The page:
Day three of our investigation into the status of the church in Tibet is bring some sobering information. MNN’s Greg Yoder is traveling there with International Aid and files this report. “Peter, today we discovered just how difficult it is to do minnistry in this country steeped in Buddhism and is occupied and controled by China. International Aid’s Ralph Plumb explains the difficulty. “You have multiple challenges. The shear distance and remoteness of this country. The imposed Chinese restrictions on all levels of society and operation. And then a very, very small Christian presence in a dominate Buddhist presence all of which call for a great deal of prayer.” Plumb explains why this country is so important to International Aid. “The Tibetan people are one of 132 gateway people groups that still need to be reached with the Gospel. They call them gateway groups because they’re influential throughout other tribal areas.” Greg Yoder, Mission Network News, Tibet.”
Next, a harassed Turkmen pastor is due to go on trial today. Compass Direct says Pastor Rahim Tashov fears the case against him will center on the Sunday School program he provides for children in Turkmenistan. Believers are asked to pray over the increasing persecution being reported. Over the past few months children and their parents have been harassed by police, several members of the church have been fined and threatened, and the church has tried unsuccessfully to seek registration.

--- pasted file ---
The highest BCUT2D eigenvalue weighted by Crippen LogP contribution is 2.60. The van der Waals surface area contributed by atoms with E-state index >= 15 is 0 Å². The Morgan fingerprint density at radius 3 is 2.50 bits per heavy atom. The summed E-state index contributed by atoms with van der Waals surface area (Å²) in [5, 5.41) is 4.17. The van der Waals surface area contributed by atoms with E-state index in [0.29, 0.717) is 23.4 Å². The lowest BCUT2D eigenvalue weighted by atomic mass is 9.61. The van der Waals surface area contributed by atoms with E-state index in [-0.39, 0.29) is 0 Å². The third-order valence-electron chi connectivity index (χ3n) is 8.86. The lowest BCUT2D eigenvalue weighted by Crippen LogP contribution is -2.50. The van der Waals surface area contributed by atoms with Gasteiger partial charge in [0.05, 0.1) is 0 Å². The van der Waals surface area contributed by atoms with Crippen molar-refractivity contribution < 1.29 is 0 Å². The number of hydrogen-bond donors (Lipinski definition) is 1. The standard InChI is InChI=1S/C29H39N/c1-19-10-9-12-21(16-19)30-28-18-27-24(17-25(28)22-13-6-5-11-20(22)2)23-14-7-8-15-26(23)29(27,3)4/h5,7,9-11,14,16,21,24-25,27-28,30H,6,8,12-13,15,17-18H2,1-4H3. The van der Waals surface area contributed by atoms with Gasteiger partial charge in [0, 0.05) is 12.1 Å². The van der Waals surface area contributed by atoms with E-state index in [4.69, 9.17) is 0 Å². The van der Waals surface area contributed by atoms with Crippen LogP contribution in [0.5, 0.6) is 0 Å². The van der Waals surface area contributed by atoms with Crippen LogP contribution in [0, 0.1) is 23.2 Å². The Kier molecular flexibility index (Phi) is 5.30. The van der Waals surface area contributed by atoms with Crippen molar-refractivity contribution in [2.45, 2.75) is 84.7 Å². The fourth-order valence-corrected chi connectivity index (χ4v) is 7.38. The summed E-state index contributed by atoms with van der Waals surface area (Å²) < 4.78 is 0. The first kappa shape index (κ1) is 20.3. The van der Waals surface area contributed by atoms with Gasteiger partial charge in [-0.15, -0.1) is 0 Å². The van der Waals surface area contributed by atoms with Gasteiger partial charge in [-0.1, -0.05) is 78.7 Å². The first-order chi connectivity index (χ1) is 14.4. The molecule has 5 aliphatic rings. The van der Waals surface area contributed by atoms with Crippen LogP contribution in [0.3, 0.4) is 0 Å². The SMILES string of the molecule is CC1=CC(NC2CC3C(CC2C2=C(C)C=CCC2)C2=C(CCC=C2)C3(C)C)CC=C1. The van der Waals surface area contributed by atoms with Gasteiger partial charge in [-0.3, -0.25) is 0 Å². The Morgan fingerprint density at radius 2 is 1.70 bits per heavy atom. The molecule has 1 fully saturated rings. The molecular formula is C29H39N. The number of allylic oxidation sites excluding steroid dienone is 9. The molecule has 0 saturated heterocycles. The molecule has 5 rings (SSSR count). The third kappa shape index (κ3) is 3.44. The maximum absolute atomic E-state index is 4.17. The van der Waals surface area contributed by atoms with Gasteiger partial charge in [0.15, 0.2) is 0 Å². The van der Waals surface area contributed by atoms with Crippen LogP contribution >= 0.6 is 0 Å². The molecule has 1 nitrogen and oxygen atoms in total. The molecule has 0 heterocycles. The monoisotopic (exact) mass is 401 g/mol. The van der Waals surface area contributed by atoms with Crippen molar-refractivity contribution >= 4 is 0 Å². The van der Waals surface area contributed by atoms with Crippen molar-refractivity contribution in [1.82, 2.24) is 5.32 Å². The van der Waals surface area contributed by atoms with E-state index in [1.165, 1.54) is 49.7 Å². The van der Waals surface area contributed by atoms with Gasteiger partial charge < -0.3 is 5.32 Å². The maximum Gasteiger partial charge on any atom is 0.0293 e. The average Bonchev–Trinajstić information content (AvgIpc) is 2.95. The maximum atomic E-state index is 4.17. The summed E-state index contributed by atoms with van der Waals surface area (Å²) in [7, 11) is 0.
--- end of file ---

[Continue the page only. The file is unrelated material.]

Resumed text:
Due to the conditions facing believers in India, the agency we spoke with about our lead story on today’s broadcast has requested that they remain anonymous. They have also requested that Mission Network News not put the text of the story on our website. Thank you for your understanding.
Elsewhere, the International Bible Society is reporting that Nepal is more open than ever before to the Gospel. IBS’ PLN Murthy (murt-ee) says that he has heard the reports of persecution against Christians, but feels that much of the difficulty lies in understanding the people there. “People within the country can do evangelism very openly because every Nepali citizen has a fundamental right to exercise their own religion and also their free conscience. Nepali Christians can easily do the outreach projects, but the country has strict regulations about foreigners preaching the Gospel.” Murthy says while things are going well for their projects, they still need the support from the body of Christ. “The best way to pray is to ask God to anoint the Scriptures that are being distributed right now. There are over two million homes located on the Himalayan mountaintops and that’s where we are trying to present a New Testament to every home.”